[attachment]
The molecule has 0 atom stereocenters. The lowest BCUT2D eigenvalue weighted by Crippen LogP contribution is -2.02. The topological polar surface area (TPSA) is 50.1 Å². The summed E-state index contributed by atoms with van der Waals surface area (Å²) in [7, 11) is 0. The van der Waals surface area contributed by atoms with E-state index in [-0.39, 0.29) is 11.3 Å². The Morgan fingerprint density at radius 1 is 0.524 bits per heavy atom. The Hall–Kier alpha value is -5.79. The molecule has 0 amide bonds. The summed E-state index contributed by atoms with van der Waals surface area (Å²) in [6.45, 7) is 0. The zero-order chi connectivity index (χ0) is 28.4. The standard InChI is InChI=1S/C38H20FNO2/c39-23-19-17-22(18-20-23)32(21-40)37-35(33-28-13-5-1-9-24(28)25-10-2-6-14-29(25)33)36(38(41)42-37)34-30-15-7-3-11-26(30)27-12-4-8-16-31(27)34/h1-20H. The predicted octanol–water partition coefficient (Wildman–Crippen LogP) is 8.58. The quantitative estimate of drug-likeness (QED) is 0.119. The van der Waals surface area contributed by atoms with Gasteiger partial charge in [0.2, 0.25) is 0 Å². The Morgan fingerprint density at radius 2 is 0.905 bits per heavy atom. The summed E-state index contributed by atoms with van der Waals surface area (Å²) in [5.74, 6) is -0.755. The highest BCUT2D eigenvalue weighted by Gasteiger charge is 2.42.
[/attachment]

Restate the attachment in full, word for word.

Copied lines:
The molecule has 0 atom stereocenters. The lowest BCUT2D eigenvalue weighted by Crippen LogP contribution is -2.02. The topological polar surface area (TPSA) is 50.1 Å². The summed E-state index contributed by atoms with van der Waals surface area (Å²) in [7, 11) is 0. The van der Waals surface area contributed by atoms with E-state index in [-0.39, 0.29) is 11.3 Å². The Morgan fingerprint density at radius 1 is 0.524 bits per heavy atom. The Hall–Kier alpha value is -5.79. The molecule has 0 amide bonds. The summed E-state index contributed by atoms with van der Waals surface area (Å²) in [6.45, 7) is 0. The zero-order chi connectivity index (χ0) is 28.4. The standard InChI is InChI=1S/C38H20FNO2/c39-23-19-17-22(18-20-23)32(21-40)37-35(33-28-13-5-1-9-24(28)25-10-2-6-14-29(25)33)36(38(41)42-37)34-30-15-7-3-11-26(30)27-12-4-8-16-31(27)34/h1-20H. The predicted octanol–water partition coefficient (Wildman–Crippen LogP) is 8.58. The quantitative estimate of drug-likeness (QED) is 0.119. The van der Waals surface area contributed by atoms with Gasteiger partial charge in [0.2, 0.25) is 0 Å². The Morgan fingerprint density at radius 2 is 0.905 bits per heavy atom. The summed E-state index contributed by atoms with van der Waals surface area (Å²) in [5.74, 6) is -0.755. The highest BCUT2D eigenvalue weighted by Gasteiger charge is 2.42.